• Be selective with toys. Make sure that any plastic toys you buy for children are made from BPA-free material — especially toys that little ones are likely to chew or suck on.
  • Don’t microwave plastic. Microwave and store food in glass rather than plastic, since heating BPA-containing plastics may cause more BPA leaching (2).

There are several simple ways to reduce your exposure to BPA from your diet and environment. Limiting your use of paper and plastic products that don’t bear the “BPA-free” label is a good place to start.

It’s worth noting that many BPA-free products have replaced BPA with bisphenol-S (BPS) or bisphenol-F (BPF), compounds that are similar in structure and function to BPA — but that haven’t yet been as heavily studied for their safety.

However, the research that does exist suggests that even small concentrations of BPS and BPF may leach into food and disrupt the function of your cells in ways similar to BPA. Thus, BPA-free plastics may not be an adequate solution (2, 18).

A better alternative may be to limit or avoid plastics altogether, especially for foods and beverages.

That means replacing plastic drinking bottles with glass or stainless steel, avoiding bottled water in plastic bottles, and purchasing food that’s not packaged in plastic or cans lined with BPA-containing plastics.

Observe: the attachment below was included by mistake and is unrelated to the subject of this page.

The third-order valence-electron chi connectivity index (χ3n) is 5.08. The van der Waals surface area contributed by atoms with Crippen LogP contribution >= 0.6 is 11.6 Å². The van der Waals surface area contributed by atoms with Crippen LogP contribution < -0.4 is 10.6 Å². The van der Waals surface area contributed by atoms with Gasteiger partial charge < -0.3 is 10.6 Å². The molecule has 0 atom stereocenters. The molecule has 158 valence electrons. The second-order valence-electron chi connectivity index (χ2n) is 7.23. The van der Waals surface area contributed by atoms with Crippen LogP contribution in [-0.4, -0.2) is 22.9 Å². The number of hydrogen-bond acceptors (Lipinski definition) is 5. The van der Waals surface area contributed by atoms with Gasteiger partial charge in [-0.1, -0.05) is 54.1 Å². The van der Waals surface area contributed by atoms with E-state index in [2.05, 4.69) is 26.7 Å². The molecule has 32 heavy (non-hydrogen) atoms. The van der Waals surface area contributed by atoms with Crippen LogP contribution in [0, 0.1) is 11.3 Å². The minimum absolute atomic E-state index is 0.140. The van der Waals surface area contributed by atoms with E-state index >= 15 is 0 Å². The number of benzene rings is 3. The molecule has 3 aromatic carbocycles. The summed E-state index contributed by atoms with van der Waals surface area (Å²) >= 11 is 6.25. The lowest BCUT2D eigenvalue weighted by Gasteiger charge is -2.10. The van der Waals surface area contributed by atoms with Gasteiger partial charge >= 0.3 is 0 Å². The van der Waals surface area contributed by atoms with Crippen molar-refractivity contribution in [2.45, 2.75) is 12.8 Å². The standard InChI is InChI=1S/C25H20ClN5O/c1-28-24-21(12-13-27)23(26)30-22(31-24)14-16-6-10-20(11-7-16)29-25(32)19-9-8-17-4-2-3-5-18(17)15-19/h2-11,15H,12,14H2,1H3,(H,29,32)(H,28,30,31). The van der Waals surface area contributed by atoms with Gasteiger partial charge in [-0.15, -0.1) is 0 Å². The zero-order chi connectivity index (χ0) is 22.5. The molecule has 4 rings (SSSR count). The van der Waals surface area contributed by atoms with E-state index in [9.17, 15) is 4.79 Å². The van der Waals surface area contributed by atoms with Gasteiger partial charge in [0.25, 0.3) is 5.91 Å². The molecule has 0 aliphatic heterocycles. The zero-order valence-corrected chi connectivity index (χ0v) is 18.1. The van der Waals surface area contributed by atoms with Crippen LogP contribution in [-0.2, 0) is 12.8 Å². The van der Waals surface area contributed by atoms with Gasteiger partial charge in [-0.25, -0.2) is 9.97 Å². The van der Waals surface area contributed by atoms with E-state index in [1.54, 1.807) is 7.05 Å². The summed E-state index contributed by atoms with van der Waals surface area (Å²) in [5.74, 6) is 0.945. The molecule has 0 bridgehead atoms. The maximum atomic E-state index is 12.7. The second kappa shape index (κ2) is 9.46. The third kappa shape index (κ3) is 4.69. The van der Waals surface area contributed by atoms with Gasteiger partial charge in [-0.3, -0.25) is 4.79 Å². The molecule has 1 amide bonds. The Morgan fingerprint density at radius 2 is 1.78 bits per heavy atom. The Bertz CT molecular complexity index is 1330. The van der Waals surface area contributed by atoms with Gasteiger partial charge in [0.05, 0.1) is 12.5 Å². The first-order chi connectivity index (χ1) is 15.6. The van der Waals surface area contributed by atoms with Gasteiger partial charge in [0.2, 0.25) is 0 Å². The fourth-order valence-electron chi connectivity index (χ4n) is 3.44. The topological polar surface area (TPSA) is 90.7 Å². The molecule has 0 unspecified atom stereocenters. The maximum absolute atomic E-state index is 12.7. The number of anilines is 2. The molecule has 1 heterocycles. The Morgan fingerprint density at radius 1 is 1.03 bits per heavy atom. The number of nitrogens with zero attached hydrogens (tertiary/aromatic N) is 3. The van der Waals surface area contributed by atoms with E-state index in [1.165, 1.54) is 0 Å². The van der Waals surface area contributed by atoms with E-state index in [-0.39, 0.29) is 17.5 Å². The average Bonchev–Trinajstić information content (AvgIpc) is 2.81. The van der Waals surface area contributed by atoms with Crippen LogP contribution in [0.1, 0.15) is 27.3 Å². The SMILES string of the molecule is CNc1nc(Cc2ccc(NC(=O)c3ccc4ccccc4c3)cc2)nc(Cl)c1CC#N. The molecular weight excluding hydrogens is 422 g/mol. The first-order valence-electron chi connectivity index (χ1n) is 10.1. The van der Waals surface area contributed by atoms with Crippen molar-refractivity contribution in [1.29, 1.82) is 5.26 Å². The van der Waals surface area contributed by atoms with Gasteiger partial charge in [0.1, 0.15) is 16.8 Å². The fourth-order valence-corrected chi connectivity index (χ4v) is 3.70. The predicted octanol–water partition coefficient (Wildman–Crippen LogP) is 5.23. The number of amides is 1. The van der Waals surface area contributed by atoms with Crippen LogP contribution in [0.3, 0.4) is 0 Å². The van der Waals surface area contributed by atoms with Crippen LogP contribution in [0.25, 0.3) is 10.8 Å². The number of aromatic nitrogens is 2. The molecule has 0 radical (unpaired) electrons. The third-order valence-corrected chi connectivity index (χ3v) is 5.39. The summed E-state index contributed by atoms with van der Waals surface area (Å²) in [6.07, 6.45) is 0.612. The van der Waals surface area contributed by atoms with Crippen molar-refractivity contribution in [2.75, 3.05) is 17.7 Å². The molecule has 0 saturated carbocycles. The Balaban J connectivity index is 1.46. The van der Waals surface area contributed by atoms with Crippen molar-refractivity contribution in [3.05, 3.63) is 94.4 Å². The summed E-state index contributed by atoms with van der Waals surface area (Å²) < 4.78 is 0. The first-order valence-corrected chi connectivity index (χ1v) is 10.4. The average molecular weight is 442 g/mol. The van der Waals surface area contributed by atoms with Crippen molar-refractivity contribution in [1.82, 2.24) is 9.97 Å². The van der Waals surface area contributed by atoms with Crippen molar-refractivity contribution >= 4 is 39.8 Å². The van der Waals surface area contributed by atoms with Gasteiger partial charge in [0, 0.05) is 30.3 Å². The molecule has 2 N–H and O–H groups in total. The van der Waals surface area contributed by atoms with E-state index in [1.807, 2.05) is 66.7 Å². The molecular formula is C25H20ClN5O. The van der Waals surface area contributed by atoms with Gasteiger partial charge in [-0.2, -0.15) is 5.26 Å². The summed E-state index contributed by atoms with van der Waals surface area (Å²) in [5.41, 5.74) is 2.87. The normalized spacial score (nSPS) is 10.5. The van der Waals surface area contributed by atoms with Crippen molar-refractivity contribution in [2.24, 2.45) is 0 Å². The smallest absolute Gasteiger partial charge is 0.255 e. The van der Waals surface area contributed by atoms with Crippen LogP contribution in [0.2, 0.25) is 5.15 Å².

Replacing all of your plastic containers or household supplies may seem daunting, but there are more options available than ever to help you do just that.

For kids, you can now purchase glass or stainless steel baby bottles or water bottles, and the brand RocketBox sells kid-friendly, stainless steel lunchboxes that are perfect for school lunches.

Food manufacturers are moving away from plastic or plastic-lined packaging as well. You may find more items that used to be packaged in plastic are now packaged in glass, cardboard, or biodegradable materials.


BPA alternatives, like BPS and BPF, may not be safe — despite being a common addition to items that are labeled “BPA-free.”

In light of the evidence, it’s best to take some steps to limit your BPA exposure.

In particular, pregnant people may benefit from avoiding BPA, especially during the early stages of pregnancy.

As for others, occasionally drinking from a plastic bottle or eating from a can is not a reason to panic. That said, swapping plastic containers for glass or stainless steel is a small change that may support your health in the long-term.

If you aim to eat fresh, whole, and minimally-processed foods, you’ll automatically limit your BPA exposure.

Just one thing

Try this today: Take a few minutes to research plastic-free alternatives to some of the commonly-used plastic items in your household. Rather than trying to go completely plastic-free all at once, replacing a few items at home is a great way to start without the stress.